The U.S. District Court of Appeals upheld the original Survivor winner's 51-month sentence for his January 2006 tax evasion conviction, The Providence Journalreported Saturday.
At Hatch's eight-day trial two years ago, prosecutors presented evidence that he "intentionally avoided" paying taxes on income from Survivor, a stint as a radio-show host, celebrity appearances and rental property. A 12-person jury found the now 46-year-old guilty of two tax evasion counts and one count of filing a false corporate return.
Hatch has claimed that he believed either CBS or Survivor's production company would pay for the taxes on his $1 million winnings -- an allegation that even if true, would still not explain Hatch's conviction for evading taxes on the Pontiac Aztec he received as Survivor's winner; $28,000 of real estate rental income; and an additional $327,000 that he earned during a Boston radio show co-host stint that followed his Survivor win.
Although he opted not to testify about the allegations during his sworn trial testimony and his lawyer only mentioned Hatch's "cheating" claims during trial proceedings that took place when the trial jury wasn't present in the courtroom, Hatch has claimed that his tax liability understanding stemmed from an alleged incident in which he claimed to have seen a Survivor crew member violate the show's rules by giving food to some of the other castaways while the show was filming.
Hatch claims that he then had a "heated" meeting with Survivor executive producer Mark Burnett. According to Hatch, that meeting allegedly ended with an agreement -- which CBS and Burnett have consistently denied -- to pay Hatch's tax liability if he kept quiet about the alleged cheating.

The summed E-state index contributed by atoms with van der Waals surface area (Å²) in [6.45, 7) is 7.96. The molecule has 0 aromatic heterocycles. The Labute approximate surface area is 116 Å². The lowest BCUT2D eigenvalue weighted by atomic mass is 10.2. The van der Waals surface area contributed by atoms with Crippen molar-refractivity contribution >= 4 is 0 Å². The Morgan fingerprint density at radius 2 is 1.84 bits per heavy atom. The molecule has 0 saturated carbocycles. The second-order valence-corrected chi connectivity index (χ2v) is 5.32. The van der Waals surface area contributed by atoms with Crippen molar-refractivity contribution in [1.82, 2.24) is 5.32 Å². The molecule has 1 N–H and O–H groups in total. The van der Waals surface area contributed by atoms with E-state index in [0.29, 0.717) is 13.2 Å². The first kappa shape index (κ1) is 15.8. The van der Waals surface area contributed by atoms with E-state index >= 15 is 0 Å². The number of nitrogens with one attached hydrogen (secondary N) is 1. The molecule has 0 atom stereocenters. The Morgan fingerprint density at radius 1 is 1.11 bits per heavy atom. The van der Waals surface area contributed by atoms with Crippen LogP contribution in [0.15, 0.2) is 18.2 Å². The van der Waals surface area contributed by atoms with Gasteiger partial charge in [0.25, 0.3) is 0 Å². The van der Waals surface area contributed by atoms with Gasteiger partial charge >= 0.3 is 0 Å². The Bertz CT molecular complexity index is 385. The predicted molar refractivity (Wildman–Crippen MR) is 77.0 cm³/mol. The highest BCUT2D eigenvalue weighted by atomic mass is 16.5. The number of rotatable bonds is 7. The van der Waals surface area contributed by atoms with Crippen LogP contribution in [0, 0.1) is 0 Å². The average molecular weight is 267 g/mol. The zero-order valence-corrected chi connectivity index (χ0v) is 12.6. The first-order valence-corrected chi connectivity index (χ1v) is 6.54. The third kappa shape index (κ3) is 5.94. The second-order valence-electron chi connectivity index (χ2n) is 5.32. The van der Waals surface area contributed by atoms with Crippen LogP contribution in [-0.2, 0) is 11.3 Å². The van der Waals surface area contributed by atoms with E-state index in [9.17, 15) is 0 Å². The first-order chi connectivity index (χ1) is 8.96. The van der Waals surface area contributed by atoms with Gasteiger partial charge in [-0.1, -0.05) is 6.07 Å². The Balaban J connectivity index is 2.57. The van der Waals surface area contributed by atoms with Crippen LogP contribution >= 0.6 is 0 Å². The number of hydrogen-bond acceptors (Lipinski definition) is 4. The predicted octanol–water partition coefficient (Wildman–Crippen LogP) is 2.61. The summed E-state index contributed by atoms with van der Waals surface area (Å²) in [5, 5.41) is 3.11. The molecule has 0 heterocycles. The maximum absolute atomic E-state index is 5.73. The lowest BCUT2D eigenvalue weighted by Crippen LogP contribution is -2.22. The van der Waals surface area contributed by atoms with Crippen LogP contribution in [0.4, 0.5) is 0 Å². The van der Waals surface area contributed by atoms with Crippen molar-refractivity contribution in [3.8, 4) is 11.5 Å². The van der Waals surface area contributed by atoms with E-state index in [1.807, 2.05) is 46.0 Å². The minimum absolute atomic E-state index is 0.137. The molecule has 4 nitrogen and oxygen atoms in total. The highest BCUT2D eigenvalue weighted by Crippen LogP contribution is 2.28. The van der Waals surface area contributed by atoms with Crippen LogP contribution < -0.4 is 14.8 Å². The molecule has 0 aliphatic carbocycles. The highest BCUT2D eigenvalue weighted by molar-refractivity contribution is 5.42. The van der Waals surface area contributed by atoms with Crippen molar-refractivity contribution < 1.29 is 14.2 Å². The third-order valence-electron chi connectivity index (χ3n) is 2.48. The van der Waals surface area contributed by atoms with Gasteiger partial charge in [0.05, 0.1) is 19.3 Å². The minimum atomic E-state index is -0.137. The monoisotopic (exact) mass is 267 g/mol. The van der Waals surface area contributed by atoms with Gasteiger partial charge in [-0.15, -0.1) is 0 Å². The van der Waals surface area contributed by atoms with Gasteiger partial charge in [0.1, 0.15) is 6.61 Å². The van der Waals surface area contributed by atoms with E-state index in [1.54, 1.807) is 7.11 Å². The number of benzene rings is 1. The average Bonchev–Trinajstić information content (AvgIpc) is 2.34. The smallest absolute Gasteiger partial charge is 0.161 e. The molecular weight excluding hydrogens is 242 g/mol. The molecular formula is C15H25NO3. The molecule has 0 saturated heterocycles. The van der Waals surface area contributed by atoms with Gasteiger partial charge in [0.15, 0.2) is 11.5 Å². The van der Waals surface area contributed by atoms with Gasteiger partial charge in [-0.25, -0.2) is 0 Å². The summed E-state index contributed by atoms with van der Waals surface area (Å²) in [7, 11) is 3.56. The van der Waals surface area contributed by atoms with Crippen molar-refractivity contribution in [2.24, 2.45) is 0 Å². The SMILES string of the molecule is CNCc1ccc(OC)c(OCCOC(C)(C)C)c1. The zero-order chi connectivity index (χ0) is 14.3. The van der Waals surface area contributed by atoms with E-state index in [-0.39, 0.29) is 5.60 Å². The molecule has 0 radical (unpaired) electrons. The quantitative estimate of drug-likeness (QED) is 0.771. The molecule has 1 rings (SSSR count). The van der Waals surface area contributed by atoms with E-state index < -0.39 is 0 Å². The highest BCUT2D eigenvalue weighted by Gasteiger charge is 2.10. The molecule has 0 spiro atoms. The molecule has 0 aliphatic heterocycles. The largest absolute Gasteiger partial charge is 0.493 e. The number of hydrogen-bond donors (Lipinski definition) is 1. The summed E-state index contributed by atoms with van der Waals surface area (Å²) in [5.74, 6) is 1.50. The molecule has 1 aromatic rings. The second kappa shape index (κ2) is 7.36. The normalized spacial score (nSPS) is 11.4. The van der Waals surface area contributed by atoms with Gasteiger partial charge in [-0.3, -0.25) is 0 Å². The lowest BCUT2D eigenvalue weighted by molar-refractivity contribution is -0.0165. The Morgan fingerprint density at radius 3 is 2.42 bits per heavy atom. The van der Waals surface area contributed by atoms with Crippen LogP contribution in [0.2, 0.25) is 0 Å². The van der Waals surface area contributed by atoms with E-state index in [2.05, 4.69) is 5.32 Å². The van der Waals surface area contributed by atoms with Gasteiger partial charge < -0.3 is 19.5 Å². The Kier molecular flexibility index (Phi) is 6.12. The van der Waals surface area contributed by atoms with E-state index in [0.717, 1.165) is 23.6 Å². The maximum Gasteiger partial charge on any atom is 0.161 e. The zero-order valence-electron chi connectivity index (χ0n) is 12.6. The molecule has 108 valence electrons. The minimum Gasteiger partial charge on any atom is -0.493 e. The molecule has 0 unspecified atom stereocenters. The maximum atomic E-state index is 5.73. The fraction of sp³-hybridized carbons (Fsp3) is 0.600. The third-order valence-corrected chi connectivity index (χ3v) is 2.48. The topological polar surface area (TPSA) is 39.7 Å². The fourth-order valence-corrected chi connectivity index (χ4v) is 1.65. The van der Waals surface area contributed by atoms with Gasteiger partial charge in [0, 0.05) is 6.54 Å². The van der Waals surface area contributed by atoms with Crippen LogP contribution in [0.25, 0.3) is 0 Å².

Last March, Hatch's lawyer Michael Minns filed an appeal on his client's behalf to overturn his conviction on the grounds that Judge Ernest Torres prevented him from "adequately exploring" that "key part" of Hatch's defense, however the appeals court disagreed and noted that Torres had specifically stated otherwise during Hatch's trial.
"You can certainly get into anything that Mr. Hatch has to say on the rules of how he was going to be compensated if he won," the appeals judges quoted Torres as saying, The Journal reported.
The appeals judges agreed with the prosecutors' explanation that Torres wanted to avoid "broad questioning" about alleged cheating on Survivor while still allowing Minns to delve into any tax deals that may have been made, The Journal reported.
"The court understandably observed that the details of how the show was being staged were not in themselves relevant to Hatch's state of mind when he filed his tax returns almost two years later," the judges wrote in their decision, according to The Journal.
In addition, the decision also noted Burnett had testified as the prosecution's first witness and Hatch's lawyers had an adequate opportunity to ask about the deal.
"[Hatch's lawyers] never asked [Burnett] on cross-examination whether he or others at SEG had promised that SEG would pay Hatch's taxes -- nor did the defense later call Burnett as its own witness and seek to elicit such testimony," the decision states, according to The Journal. "[Hatch himself] never testified at trial to the events and words by Burnett or others that might constitute a quid pro quo deal... although specifically invited to do so by the court on several occasions."
Hatch is currently serving his 51-month sentence at a minimum-security prison camp in Morgantown, WV, and the appeals judges stood by Torres' decision to deal out the maximum sentence.
"[Torres] catalogued many instances in which Hatch had committed perjury," the decision reads, according to The Journal.
Hatch is scheduled to be released in October 2009, according to The Associated Press.
(Photo credit CBS)
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